When you live above the line you’re taking responsibility, you’re being accountable for your actions. You’re taking ownership. Living above the line wins you freedom, trust, and success. Above the line, you’re not a victim of circumstances because you accept responsibility for your actions.

When you live below the line, you’re blaming others for your mistakes, justifying your actions, or simply denying them. Below the line, you act as if circumstances are beyond your control—it’s not your fault, someone or something else was the cause. You live in denial, complacency, and inaction.

To understand the significance of the line in your life, think about some recent actions and decide whether your response was above the line or below the line. Were you late meeting a friend? Did you miss a deadline for an assignment? Did you take responsibility—or make excuses? When you own your actions as well as your attitude you have the power to fix mistakes, overcome failures, and repair damaged relationships—and you experience a surge of potency and a sense of pride and self-confidence.

You can create a huge shift in your life simply by taking responsibility for your actions and your attitude.

Think in ink

How much responsibility are you willing to take for your life? It’s important to see that when we don’t take responsibility for circumstances in our lives, it can leave us feeling less free, less capable, less satisfied with ourselves. Ownership is about coming from an internal point of control rather than an external point of control. You have total control when you stop blaming things outside yourself for your circumstances.

Now think about how Ownership shows up in your life and write your thoughts about the following questions.

  1. What was a recent situation where I took responsibility for a mistake I made? How did I feel?
  2. What was another situation where I justified a mistake or blamed someone or something else? What were the results? How did I feel? How might the outcome have been different if I had taken responsibility right away?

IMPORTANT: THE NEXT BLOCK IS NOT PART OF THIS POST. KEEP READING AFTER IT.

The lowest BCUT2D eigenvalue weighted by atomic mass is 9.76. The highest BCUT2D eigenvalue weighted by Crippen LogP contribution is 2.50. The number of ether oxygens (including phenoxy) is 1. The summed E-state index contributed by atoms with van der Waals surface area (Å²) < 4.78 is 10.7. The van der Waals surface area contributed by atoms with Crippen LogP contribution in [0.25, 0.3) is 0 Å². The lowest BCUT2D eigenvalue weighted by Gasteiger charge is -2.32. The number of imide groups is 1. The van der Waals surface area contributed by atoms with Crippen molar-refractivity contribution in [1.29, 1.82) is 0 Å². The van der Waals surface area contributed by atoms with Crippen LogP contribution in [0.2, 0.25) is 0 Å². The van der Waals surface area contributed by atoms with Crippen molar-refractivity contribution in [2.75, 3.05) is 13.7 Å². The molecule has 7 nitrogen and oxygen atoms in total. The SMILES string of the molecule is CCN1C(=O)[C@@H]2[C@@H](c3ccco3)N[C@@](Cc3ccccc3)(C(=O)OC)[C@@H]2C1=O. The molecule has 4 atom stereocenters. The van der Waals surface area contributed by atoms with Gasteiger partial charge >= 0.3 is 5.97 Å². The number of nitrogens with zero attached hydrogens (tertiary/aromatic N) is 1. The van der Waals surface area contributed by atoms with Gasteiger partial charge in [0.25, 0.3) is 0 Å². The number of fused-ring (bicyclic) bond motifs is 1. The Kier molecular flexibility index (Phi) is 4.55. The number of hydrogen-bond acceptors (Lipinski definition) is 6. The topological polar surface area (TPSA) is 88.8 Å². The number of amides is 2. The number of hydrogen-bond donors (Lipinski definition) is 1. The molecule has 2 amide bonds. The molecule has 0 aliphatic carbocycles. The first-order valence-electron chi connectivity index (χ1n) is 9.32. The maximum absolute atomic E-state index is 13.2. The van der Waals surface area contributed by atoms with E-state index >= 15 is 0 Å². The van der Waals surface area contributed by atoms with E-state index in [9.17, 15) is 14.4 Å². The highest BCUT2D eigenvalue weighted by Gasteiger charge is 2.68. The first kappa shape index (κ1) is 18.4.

3. How would others view me if I always took ownership for my actions?
  4. How would I feel about myself if I always took responsibility for the choices I make and the results that follow?
  5. What can I do every day to be sure I take responsibility for my attitude as well as for all the choices I make and the results that follow?

“The secret ingredients to true happiness? Decisive optimism and personal responsibility.” 

Amy Leigh Mercree


SuperCampAbout the Contributor: Since 1982, SUPERCAMP, Monthly Mentor, has inspired and empowered thousands of teens to feel confident and motivated, and to excel in school and beyond. Held on prestigious U.S. college campuses (Stanford, CSU Long Beach, and Villanova), SuperCamp offers six-, seven-, and ten-day residential programs for students in middle school, high school, and first-year college. Living on a college campus is a great experience for teens and most of our grads go directly to a four-year college after high school. As teens from around the world gather at SuperCamp, they are inspired to believe in themselves and their ability to achieve, and they acquire learning and life skills that empower them to thrive in all areas of their life. Read More…

(See what some recent grads have to say about SuperCamp at www.supercamp.com/student-testimonials.)